• Shape of the secretory portion of the gland
          • Simple gland duct does not branch
          • Compound gland duct branches
          • Tubular glands have tubular secretory parts
          • Acinar glands have rounded secretory parts
          • Tubuloacinar glands have both tubular and rounded secretory parts
      Copyright 2009, John Wiley & Sons, Inc.
    • Structural Classification of Exocrine Glands Copyright 2009, John Wiley & Sons, Inc.
    • Functional Classification of Exocrine Glands Copyright 2009, John Wiley & Sons, Inc.
    • Connective Tissue
      • Most abundant and widely distributed tissues in the body
      • Numerous functions
        • Binds tissues together
        • Supports and strengthen tissue
        • Protects and insulates internal organs
        • Compartmentalize and transport
        • Energy reserves and immune responses
      Copyright 2009, John Wiley & Sons, Inc.
    • Characteristics of Connective Tissue
      • Three characteristics of Connective Tissue
        • Extra cellular matrix
        • Fibers
        • Cells of various types
      Copyright 2009, John Wiley & Sons, Inc.
    • Extracellular matrix of Connective Tissue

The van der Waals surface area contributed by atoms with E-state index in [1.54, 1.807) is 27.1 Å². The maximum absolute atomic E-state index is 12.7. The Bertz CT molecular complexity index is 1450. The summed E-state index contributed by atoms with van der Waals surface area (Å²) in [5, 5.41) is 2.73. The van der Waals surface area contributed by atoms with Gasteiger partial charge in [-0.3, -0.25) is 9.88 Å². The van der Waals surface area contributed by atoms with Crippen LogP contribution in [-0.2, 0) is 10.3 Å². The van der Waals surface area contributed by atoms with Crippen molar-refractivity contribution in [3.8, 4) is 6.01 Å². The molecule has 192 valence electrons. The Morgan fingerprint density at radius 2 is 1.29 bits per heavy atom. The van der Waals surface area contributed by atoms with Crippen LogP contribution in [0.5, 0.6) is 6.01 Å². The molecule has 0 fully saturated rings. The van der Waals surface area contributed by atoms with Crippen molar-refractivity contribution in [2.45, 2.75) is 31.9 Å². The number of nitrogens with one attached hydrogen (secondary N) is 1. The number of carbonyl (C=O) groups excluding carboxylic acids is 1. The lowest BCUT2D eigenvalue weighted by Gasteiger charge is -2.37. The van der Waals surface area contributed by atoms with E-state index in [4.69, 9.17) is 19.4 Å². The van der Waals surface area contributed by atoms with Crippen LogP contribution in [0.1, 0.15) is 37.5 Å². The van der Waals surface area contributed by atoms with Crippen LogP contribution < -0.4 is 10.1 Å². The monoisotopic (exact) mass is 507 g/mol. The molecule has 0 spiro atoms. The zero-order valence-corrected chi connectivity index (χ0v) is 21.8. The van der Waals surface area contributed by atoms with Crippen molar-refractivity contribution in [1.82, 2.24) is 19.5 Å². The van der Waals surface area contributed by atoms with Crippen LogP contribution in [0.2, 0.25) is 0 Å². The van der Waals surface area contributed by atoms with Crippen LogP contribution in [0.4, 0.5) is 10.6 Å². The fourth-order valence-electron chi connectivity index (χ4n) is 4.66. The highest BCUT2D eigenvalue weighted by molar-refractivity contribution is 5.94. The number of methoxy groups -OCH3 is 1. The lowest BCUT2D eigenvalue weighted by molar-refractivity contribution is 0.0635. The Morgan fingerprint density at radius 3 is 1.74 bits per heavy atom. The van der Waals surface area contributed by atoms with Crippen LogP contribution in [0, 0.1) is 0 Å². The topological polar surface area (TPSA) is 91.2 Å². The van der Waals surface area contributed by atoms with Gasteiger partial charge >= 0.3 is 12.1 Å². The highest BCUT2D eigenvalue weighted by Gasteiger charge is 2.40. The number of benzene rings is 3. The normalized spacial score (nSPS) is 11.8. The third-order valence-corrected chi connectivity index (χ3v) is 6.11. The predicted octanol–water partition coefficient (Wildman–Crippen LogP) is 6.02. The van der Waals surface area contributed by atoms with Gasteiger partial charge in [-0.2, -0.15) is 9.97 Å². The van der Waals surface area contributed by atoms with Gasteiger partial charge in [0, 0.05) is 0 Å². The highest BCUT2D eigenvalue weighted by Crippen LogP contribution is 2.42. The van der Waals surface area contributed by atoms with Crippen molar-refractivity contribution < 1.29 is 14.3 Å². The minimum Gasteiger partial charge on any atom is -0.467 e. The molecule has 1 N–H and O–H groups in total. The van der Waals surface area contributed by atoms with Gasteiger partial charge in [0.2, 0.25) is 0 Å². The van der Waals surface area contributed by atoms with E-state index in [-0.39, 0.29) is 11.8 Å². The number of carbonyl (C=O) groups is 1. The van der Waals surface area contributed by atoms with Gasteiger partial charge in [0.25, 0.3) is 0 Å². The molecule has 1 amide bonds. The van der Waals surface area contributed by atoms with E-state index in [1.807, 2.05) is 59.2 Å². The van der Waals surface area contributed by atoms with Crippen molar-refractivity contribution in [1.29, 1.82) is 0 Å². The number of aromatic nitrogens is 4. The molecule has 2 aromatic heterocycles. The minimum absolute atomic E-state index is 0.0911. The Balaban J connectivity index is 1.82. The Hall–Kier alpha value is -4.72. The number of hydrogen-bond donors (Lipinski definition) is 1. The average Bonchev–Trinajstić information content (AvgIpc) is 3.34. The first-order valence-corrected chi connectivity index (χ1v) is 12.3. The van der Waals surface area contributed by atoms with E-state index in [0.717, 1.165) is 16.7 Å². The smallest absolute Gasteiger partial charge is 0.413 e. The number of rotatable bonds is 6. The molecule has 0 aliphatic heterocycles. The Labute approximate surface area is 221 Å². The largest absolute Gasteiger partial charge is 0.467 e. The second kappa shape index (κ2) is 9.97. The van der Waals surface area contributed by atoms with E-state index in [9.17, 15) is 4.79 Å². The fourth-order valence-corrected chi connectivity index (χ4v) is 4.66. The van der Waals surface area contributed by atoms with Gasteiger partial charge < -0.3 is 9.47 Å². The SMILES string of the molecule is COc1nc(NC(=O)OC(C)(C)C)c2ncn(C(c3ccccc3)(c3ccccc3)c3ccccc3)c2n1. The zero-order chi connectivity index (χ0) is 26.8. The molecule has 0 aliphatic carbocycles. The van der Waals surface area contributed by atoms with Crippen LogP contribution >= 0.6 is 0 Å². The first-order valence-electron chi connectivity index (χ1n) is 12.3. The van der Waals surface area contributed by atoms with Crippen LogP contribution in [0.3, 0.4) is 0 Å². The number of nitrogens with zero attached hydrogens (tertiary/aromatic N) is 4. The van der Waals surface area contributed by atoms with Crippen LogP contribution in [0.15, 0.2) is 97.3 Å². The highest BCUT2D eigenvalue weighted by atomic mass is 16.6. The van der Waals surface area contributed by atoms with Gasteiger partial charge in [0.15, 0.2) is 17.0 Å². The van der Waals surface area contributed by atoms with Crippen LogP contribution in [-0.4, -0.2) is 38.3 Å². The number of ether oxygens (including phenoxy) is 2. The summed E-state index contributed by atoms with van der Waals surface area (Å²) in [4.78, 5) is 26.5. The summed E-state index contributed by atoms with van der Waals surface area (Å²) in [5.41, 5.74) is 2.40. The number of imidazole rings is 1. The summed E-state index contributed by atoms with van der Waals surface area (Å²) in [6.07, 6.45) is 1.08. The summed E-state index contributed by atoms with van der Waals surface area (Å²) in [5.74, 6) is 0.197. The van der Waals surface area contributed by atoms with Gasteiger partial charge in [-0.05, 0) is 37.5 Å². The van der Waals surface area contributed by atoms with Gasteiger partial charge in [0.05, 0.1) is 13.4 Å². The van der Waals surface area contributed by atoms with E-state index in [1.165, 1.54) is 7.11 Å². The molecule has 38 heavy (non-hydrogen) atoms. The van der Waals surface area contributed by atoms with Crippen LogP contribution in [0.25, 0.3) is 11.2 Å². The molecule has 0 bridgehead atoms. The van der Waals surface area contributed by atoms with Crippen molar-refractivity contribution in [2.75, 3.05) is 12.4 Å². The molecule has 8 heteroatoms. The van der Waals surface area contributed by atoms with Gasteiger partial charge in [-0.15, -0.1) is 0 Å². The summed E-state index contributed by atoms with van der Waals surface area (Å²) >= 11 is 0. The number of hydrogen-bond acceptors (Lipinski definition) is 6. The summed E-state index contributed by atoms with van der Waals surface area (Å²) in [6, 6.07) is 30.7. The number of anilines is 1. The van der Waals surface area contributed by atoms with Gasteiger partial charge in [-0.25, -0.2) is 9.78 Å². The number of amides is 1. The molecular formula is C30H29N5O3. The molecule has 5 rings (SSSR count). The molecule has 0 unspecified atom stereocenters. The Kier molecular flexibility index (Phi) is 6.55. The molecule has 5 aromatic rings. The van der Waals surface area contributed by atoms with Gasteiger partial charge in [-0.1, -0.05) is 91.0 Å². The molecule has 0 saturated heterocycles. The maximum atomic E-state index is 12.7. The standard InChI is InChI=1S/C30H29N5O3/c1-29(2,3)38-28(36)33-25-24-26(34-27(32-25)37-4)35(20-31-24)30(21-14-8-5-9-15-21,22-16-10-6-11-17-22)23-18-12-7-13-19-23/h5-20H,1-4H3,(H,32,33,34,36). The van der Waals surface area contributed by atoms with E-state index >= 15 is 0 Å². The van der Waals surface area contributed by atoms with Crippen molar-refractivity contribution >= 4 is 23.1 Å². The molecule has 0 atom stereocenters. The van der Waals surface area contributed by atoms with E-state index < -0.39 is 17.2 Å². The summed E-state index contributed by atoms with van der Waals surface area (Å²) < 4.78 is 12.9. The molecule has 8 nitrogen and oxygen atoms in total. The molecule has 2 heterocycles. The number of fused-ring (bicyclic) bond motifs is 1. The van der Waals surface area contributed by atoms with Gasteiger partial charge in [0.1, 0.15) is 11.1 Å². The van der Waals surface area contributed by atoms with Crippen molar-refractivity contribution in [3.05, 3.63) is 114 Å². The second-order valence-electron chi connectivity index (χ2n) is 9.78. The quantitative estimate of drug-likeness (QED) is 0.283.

• Extracellular matrix is the material located between the cells
        • Consist of protein fibers and ground substance
      • Connective tissue is highly vascular
      • Supplied with nerves
        • Exception is cartilage and tendon. Both have little or no blood supply and no nerves
      Copyright 2009, John Wiley & Sons, Inc.
    • Cells and Fibers in Connective Tissue Copyright 2009, John Wiley & Sons, Inc.
    • Connective Tissue Cells
      • Fibroblasts
        • Secrete fibers and components of ground substance
      • Adipocytes (fat cells)
        • Store triglycerides (fat)
      • Mast cells
        • Produce histamine
      • White blood cells
        • Immune response
        • Neutrophil and Eosinophils
      • Macrophages
        • Engulf bacteria and cellular debris by phagocytosis
      • Plasma cells
        • Secrete antibodies
      Copyright 2009, John Wiley & Sons, Inc.
    • Connective Tissue Extracellular Matrix
      • Ground substance